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Growing up with Michael D

 

Michal Higgins from Newmarket, nephew of Michael D. Higgins, at the count centre at the Clare Inn last Friday. Photograph by Declan Monaghan

It is well known that Ireland’s ninth president, Michael D Higgins, spent a large portion of his youth on a farm near Newmarket-on-Fergus. His brother, John Higgins, spoke about their time in Ballycar and what his success means to the family.
“I have to say, Clare was a nice place to grow up but not as nice as it is now. We came when I was four and Michael was five and we lived on the farm. We’d cycle in and out to school, through the fields—it wasn’t too far. Lucy Hastings taught us from infants until second class and Willie Cloon taught us thereafter,” he remarked, speaking fondly of his time in Ballycar National School. “The school is a private house now and a new one’s been built elsewhere.”
“We later went to Flannan’s in Ennis. Michael was always into books and reading, whereas I was more hands-on. I was very into the hurling, while my brother was always academic. I remember he got a gold medal, or whatever the highest marks were, in Greek,” he said.
Michael’s Flannan’s classmate, Patsy Doohan seconded this memory. “Michael was a very studious and diligent day pupil. He was always interested in studying and making a career for himself. He wasn’t into sports, though he would have had to return home after school was finished, so that could have been why. I followed his career with interest. We had a 50th school reunion in 2010 and I was tasked with contacting him for it. He came to the dinner and gave a speech, recalling his days in Flannan’s.”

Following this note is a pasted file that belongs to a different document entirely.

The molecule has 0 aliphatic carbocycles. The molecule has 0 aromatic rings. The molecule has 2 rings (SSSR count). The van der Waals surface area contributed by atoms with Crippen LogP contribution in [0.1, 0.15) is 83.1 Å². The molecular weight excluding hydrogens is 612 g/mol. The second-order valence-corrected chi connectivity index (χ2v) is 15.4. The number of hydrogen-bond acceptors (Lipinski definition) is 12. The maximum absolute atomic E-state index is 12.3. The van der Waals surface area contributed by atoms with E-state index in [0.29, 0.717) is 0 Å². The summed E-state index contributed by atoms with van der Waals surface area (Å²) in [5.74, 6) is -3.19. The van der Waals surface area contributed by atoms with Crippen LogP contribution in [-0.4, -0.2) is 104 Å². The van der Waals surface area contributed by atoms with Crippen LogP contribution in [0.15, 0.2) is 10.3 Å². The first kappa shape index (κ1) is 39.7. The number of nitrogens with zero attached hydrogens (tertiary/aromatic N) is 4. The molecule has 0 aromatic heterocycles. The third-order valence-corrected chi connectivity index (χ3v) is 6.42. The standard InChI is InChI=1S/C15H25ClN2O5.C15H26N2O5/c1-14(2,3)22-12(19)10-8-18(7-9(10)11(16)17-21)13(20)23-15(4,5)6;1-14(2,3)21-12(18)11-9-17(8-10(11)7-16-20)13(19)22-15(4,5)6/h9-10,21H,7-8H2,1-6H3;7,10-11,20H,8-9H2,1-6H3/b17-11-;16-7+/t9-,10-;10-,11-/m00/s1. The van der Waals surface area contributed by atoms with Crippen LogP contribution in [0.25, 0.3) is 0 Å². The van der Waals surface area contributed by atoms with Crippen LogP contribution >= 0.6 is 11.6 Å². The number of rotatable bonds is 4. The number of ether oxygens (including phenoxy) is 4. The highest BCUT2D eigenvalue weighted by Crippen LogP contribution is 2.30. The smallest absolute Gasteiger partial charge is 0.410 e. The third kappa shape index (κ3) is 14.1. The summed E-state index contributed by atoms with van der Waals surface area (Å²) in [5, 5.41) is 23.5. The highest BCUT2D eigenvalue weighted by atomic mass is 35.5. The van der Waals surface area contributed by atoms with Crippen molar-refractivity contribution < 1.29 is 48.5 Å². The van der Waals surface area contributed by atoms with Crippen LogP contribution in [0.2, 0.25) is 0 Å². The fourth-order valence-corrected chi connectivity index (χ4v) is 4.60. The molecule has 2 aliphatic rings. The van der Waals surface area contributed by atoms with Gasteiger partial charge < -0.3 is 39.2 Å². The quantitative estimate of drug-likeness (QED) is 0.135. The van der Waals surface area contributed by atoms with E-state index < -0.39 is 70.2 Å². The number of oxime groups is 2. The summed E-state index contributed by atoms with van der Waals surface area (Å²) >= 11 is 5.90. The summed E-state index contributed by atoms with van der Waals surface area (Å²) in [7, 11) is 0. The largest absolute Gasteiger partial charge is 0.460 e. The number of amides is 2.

Michael’s ambitious nature was evident from an early age. After secondary school, he took jobs in Shannon, then in the ESB in Ennis, then Clare before heading to Galway, aged 19, to attend UCG. He rose to the position of auditor of the college’s Literary and Debating Society. Afterwards, he got a scholarship in England at Manchester University and stayed with his sister Caitlín.
Caitlín, who has lived in Shannon since 1982, admitted it was tough to live apart from their family, as she and her twin sister stayed in Limerick, while the brothers lived with their unmarried aunt and uncle in Clare.
“We definitely didn’t see them as much as we would have liked – only at weekends really. Michael was always very involved in things and was always interested in current affairs. He completely deserves this and we’re all so very delighted with him. Our parents would have been very proud.”
John and Caitlín were both heavily involved in the campaign too. His sister went around Clare and Limerick canvassing with her son and daughter, putting up posters and handing out leaflets.
“The campaign was busy. I was going around with a team to houses and shopping centres. We’re all unbelievably proud now though. It’s really hard to believe he’s in the highest office in the land; it really hasn’t set in yet at all,” said John, adding that he always thought his brother was the person for the job.
“The papers were giving us frights. The Sunday Times wrote a couple of weeks ago that the gap between Gallagher and Michael was unassailable and that there was nothing he could do. But I always believed he was the right person for the job and I still think you need political experience for the Presidency.”
John insisted Michael would be back to Clare some time soon, too. “All the Newmarket people are very proud; there’s a great atmosphere around. He’ll definitely be back to Ennis, Newmarket and Ballycar, maybe in three or four weeks.”

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